Ward 3 Councilmember Mary Cheh
Ward 3 Councilmember Mary Cheh Credit: Darrow Montgomery

On Tuesday afternoon, the D.C. Council rejected two amendments from Ward 3 Councilmember Mary Cheh that echoed police and prosecutors’ talking points opposing a re-sentencing reform bill. Both amendments were voted down 2-11. Only outgoing Ward 4 Councilmember Brandon Todd voted with Cheh, but the measures nevertheless sparked debate about punishment, rehabilitation, and racial inequities in the criminal justice system.

The underlying law, the Incarceration Reduction Amendment Act (IRAA), originally passed in 2016. It allows people who committed serious crimes as juveniles and who’ve served at least 15 years of their sentences, to ask a judge for a new sentence or release. At least 55 people have been released under the IRAA, according to legal advocates and attorneys who track the cases. The updated bill, which passed unanimously, raises the age limit at the time of the crime of those eligible to ask for a new sentence from 17 to 24.

Cheh’s first proposal would have required judges to give “substantial weight” to victims’ testimonies when deciding whether to re-sentence an individual, which leaves LL scratching his head, given Cheh’s background as a lawyer and law professor. Giving more weight to a victim’s testimony than other factors could invite unequal or potentially discriminatory outcomes, says James Zeigler, an attorney who has represented several people asking for new sentences under the IRAA.

“Victims’ input can vary so widely, and is, to some degree, arbitrary,” Zeigler says. “To give it that outsized weight raises questions about the fairness of the proceedings.”

Cheh said she believes the current law doesn’t strike the right balance between offenders’ and victims’ input.

Her second proposal would have explicitly required judges to consider the underlying offense as a factor in determining whether a person should receive a new sentence.

“Certain crimes are so heinous, so brutal, so depraved that the court should have no choice but to consider it as a factor,” Cheh said.

The bill originally included that language, but the Council removed it after federal prosecutors used the severity of the underlying offense to oppose every re-sentencing petition. The bill’s supporters say the offense is implicit in the judge’s decision. Only those offenders whose crimes are severe enough to warrant a sentence of at least 15 years are eligible.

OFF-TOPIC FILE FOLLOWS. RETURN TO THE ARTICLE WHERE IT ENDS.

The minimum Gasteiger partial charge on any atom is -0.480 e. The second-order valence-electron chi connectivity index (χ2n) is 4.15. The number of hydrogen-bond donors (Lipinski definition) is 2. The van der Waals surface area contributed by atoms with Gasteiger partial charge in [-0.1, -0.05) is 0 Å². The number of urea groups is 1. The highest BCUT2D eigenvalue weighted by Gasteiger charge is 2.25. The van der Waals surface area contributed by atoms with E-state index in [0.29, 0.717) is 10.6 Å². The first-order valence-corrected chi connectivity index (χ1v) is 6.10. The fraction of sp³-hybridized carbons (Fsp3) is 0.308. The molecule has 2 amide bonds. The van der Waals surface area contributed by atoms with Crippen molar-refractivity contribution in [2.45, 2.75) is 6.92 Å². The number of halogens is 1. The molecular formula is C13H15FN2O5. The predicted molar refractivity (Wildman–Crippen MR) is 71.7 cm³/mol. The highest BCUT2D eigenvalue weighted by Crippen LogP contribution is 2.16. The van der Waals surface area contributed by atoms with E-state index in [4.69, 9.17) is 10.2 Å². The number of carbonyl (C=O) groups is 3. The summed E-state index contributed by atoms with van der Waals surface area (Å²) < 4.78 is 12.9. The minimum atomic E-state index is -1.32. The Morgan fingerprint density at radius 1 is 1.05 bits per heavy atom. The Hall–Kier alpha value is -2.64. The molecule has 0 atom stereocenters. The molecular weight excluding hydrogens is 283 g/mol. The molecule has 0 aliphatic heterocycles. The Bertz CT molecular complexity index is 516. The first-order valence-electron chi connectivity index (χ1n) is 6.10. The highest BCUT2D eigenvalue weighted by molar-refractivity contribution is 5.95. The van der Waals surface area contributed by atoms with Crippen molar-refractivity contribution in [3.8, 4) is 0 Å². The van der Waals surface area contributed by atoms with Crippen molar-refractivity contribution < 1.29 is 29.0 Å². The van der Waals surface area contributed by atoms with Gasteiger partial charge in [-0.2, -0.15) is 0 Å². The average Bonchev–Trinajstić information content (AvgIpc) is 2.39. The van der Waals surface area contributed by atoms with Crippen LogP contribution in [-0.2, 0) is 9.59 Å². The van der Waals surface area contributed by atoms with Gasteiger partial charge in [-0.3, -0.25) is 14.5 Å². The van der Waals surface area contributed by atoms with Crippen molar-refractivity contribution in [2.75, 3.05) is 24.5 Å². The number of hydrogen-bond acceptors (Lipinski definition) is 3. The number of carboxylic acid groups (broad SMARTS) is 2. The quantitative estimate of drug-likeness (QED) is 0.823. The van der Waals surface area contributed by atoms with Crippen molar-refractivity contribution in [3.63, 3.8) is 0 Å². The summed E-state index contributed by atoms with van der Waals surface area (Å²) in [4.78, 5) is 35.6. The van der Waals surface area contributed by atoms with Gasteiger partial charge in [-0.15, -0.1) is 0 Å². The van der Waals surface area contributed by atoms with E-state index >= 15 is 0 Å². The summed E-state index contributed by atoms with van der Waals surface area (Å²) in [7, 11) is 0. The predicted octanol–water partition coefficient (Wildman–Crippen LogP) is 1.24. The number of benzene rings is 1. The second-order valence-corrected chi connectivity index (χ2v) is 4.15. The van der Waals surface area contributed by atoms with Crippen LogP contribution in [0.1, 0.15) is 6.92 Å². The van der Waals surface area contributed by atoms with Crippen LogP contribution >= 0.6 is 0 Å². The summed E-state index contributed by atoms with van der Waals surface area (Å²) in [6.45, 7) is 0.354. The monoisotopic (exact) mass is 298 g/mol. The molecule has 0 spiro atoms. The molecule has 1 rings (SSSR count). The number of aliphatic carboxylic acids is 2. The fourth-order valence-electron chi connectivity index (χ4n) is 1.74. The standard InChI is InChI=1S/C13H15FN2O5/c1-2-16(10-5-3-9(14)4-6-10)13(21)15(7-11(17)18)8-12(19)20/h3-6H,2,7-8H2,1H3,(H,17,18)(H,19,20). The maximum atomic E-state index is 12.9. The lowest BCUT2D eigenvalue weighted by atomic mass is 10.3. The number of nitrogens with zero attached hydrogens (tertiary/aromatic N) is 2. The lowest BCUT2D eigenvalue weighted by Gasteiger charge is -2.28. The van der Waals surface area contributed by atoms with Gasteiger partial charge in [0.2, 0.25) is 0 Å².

“I think we need to be explicit about something we’re saying is going on anyway,” said Cheh. “I disagree with this assessment of what we’re doing. It’s going to be about the victim, it’s going to be about the harm, it’s going to be about the societal norms to be upheld.”

Ward 6 Councilmember Charles Allen, who chairs the judiciary committee and shepherded the bill through the Council, said Cheh’s amendments would run afoul of the statute’s goal to recognize individuals’ potential for rehabilitation and reverse racially discriminatory sentencing schemes that put them away.

Elevating victims’ testimony above other factors judges consider in re-sentencing could result in arbitrary outcomes, Allen argued. Two people convicted of the same crime, with the same record of rehabilitation, could end up with different results depending on their victims’ points of view or if the victims or the families could even be located.

Ward 5 Councilmember Kenyan McDuffie, who worked on the original law when he chaired the judiciary committee, emphasized that longer prison sentences don’t make victims whole.

“At the end of the day this is about a system that is so disproportionally unfair to people of color, particularly Black people,” said McDuffie, a former prosecutor. “And I don’t want to make this about race, but unfortunately in our society we have.”

Rather than giving victims outsized input into criminal sentences, McDuffie argued, the Council should work to address underlying issues that compel young people to commit violent crimes.

“I appreciate, I really do, Mary, what you’re doing now, and I can’t overstate how important it is for you to have this conversation,” McDuffie said. “But this is about fairness and this is about looking back when people have gotten these harsh sentences.”

Cheh emphasized that she supports the underlying reforms but complained that they were included in an omnibus bill along with other bills that had nothing to do with sentencing reform. She ultimately voted in favor of it. The bill will come up for a second vote during the Council’s final meeting Dec. 15.